Is it best to hold international stocks in a taxable or tax deferred account?
Posted on April 5, 2024

This was an interesting article at Morningstar: Should You Keep Foreign Stocks Out of Your IRA? Tax considerations suggest yes…. There is an added tax wrinkle with international stocks or funds, but I conclude the opposite: the tax considerations CLEARLY say it’s preferable to hold your international funds in a Roth or Traditional IRA account. You earn about 6.0% after-tax return when international is held in your taxable account, and you earn about 6.8% after-tax return when it’s held in your IRA.


• Details of two tax wrinkles:


== Foreign taxes paid ==


In your taxable account, you pay a 15% tax on all dividends you receive from your taxable stock funds (FSKAX and VXUS in our case). Some of the taxes that you pay are to foreign countries. So that you are not double-taxed, you get a direct tax credit (deduction) on US taxes for “foreign taxes paid” shown in box 7 of your 1099-DIV.


You don’t pay tax on dividends for securities held in your IRA, but YOU DO NOT GET BACK the taxes you’ve paid foreign countries. The total return (price + the effect of dividends reinvested) is LESS in an IRA than a taxable account because of the lower net dividends you have to reinvest. I calculate the effect is about 0.3% less in total return per year.


The 8% tax rate on foreign dividends is about right for most international stock funds.


== High dividend rate on International ==


The dividend yield on international stocks is about 3.1%. You are paying taxes each year on dividends in your taxable account. You are compounding a slightly smaller top-line amount each year than you would if you paid no taxes on the dividend. The lower top-line growth is not offset by your higher cost basis. You net less over time, and you net less from a greater dividend rate.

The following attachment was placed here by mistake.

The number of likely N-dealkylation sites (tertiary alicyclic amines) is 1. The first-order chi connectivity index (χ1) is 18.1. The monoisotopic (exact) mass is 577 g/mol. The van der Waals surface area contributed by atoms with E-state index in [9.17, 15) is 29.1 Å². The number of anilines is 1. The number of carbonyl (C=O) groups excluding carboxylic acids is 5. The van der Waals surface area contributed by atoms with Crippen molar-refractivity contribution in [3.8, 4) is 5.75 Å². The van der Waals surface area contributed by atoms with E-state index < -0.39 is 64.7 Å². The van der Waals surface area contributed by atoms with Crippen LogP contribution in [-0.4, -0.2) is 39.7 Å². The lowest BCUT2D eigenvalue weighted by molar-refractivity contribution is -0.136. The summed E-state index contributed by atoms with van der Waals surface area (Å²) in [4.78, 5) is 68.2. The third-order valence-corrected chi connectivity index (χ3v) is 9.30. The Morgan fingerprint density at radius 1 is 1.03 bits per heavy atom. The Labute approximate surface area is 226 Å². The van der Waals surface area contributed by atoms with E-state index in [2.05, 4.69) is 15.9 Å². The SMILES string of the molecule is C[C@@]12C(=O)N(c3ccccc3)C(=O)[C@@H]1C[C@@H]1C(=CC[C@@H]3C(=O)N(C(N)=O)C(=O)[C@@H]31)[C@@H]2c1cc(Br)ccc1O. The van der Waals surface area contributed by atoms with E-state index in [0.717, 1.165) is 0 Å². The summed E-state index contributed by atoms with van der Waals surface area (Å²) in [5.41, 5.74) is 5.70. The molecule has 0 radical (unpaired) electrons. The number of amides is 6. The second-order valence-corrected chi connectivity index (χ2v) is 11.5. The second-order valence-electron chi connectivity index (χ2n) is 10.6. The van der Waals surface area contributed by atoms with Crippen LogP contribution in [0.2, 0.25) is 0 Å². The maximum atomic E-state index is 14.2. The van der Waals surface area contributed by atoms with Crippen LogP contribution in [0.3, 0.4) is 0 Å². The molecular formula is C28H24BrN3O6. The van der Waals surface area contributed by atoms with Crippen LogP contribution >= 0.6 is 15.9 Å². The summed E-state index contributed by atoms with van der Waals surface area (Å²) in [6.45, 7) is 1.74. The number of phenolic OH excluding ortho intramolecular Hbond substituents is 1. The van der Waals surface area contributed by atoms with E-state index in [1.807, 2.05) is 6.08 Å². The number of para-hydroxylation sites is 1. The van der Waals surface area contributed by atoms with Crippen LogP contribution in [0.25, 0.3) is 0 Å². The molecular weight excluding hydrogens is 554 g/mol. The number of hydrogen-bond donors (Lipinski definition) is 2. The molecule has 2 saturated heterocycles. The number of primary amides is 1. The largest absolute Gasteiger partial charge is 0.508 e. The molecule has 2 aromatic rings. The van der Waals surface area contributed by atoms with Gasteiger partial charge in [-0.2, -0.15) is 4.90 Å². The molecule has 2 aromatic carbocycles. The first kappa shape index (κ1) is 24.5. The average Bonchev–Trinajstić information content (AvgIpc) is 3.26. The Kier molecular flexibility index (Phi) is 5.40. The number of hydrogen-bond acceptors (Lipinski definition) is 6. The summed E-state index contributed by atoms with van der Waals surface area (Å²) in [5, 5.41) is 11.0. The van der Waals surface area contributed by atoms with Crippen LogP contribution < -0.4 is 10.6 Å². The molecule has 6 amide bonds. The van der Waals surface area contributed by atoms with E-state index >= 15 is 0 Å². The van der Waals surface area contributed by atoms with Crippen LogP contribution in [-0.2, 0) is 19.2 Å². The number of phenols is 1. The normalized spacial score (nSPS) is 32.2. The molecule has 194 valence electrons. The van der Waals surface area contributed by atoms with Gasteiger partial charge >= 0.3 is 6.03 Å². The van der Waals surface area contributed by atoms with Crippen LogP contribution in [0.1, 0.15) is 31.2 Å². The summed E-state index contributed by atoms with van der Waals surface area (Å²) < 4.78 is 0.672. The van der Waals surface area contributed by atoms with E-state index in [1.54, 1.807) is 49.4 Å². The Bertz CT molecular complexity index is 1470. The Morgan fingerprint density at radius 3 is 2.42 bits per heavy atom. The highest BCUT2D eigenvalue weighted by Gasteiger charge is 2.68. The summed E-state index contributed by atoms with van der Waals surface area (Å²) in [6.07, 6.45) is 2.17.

It requires a spreadsheet to figure out the effect of paying taxes on dividends: for 7.1% real return and 1.3% dividends year, an investment held 25 years in a retirement account results in about 16% more than an investment in a taxable account. I show here the first few years of my spreadsheet that tracks the difference in return for an investment in a taxable account and a retirement account.


== I compare the two ==


I use my spreadsheet to compare the after-tax return from international fund held in a Taxable vs. IRA account, but I don’t need a spreadsheet to reach the conclusion that an investment in an IRA is better than one held in a taxable account.


• Taxable effectively knocks off 15% of the growth of an investment from taxes on dividends and on the ultimate gain when sold. The 15% isn’t a direct reduction in the return rate, but it’s simplest to think that you are lowering a 7.1% pre-tax return rate about 6.0% after-tax return rate.


• The investment in an international fund has about 0.3% knocked off a 7.1% annual return rate because of the “lost” foreign taxes: net of about 6.8% after tax return rate.


My spreadsheet shows a dollar advantage to holding your investment in a retirement account in all years.  The relative dollar  benefit increases with time.




Conclusion: Some suggest you should hold an investment in an international fund, like VXUS, in a taxable account and not in a retirement account. The argument is that your net return in a Retirement Account will be less because you lose foreign taxes paid.


The logic is straightforward, though. It clearly makes sense to hold your international stocks in your retirment account.


• Your after-tax return rate on a taxable investment is less because of the 15% gains tax. A 7.1% pre-tax return rate is about 6.0% after-tax rate.


•  Your after-tax return rate on international stocks in your IRA is about 0.3% less from the lost foreign taxes paid. It’s about a 6.8% after-tax return rate.


The dollar benefit is small in early years but grows over time.

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